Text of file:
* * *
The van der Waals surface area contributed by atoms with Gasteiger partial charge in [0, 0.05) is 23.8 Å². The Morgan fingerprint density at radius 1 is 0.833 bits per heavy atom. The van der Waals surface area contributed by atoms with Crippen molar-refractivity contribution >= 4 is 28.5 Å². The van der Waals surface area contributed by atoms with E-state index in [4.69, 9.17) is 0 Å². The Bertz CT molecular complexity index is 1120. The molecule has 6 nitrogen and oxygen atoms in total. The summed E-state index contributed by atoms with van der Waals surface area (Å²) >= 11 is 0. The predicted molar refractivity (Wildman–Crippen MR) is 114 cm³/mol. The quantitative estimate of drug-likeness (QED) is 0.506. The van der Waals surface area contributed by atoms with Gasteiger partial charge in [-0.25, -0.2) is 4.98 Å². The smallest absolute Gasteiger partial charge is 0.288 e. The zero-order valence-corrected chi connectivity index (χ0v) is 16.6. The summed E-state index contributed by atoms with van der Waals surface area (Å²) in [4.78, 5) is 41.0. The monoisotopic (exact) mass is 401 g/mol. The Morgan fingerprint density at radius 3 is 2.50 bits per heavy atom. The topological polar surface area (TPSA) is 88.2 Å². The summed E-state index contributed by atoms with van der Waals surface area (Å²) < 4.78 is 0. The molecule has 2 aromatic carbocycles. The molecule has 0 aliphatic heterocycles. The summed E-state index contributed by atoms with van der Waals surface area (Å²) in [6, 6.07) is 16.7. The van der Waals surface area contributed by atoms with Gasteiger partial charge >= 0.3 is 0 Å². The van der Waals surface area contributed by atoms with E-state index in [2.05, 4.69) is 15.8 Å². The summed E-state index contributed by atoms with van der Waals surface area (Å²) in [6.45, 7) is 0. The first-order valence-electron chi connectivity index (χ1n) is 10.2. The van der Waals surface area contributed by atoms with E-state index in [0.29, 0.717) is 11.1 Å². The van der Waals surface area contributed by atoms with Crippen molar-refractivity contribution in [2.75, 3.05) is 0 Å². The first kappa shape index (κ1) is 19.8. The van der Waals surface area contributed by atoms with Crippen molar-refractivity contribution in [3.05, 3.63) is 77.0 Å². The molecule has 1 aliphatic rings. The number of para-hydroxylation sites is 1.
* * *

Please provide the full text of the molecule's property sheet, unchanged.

The van der Waals surface area contributed by atoms with Gasteiger partial charge in [0, 0.05) is 23.8 Å². The Morgan fingerprint density at radius 1 is 0.833 bits per heavy atom. The van der Waals surface area contributed by atoms with Crippen molar-refractivity contribution >= 4 is 28.5 Å². The van der Waals surface area contributed by atoms with E-state index in [4.69, 9.17) is 0 Å². The Bertz CT molecular complexity index is 1120. The molecule has 6 nitrogen and oxygen atoms in total. The summed E-state index contributed by atoms with van der Waals surface area (Å²) >= 11 is 0. The predicted molar refractivity (Wildman–Crippen MR) is 114 cm³/mol. The quantitative estimate of drug-likeness (QED) is 0.506. The van der Waals surface area contributed by atoms with Gasteiger partial charge in [-0.25, -0.2) is 4.98 Å². The smallest absolute Gasteiger partial charge is 0.288 e. The zero-order valence-corrected chi connectivity index (χ0v) is 16.6. The summed E-state index contributed by atoms with van der Waals surface area (Å²) in [4.78, 5) is 41.0. The monoisotopic (exact) mass is 401 g/mol. The Morgan fingerprint density at radius 3 is 2.50 bits per heavy atom. The topological polar surface area (TPSA) is 88.2 Å². The summed E-state index contributed by atoms with van der Waals surface area (Å²) < 4.78 is 0. The molecule has 2 aromatic carbocycles. The molecule has 0 aliphatic heterocycles. The summed E-state index contributed by atoms with van der Waals surface area (Å²) in [6, 6.07) is 16.7. The van der Waals surface area contributed by atoms with Gasteiger partial charge >= 0.3 is 0 Å². The van der Waals surface area contributed by atoms with E-state index in [2.05, 4.69) is 15.8 Å². The summed E-state index contributed by atoms with van der Waals surface area (Å²) in [6.45, 7) is 0. The first-order valence-electron chi connectivity index (χ1n) is 10.2. The van der Waals surface area contributed by atoms with E-state index in [0.29, 0.717) is 11.1 Å². The van der Waals surface area contributed by atoms with Crippen molar-refractivity contribution in [2.75, 3.05) is 0 Å². The first kappa shape index (κ1) is 19.8. The van der Waals surface area contributed by atoms with Crippen molar-refractivity contribution in [3.05, 3.63) is 77.0 Å². The molecule has 1 aliphatic rings. The number of para-hydroxylation sites is 1.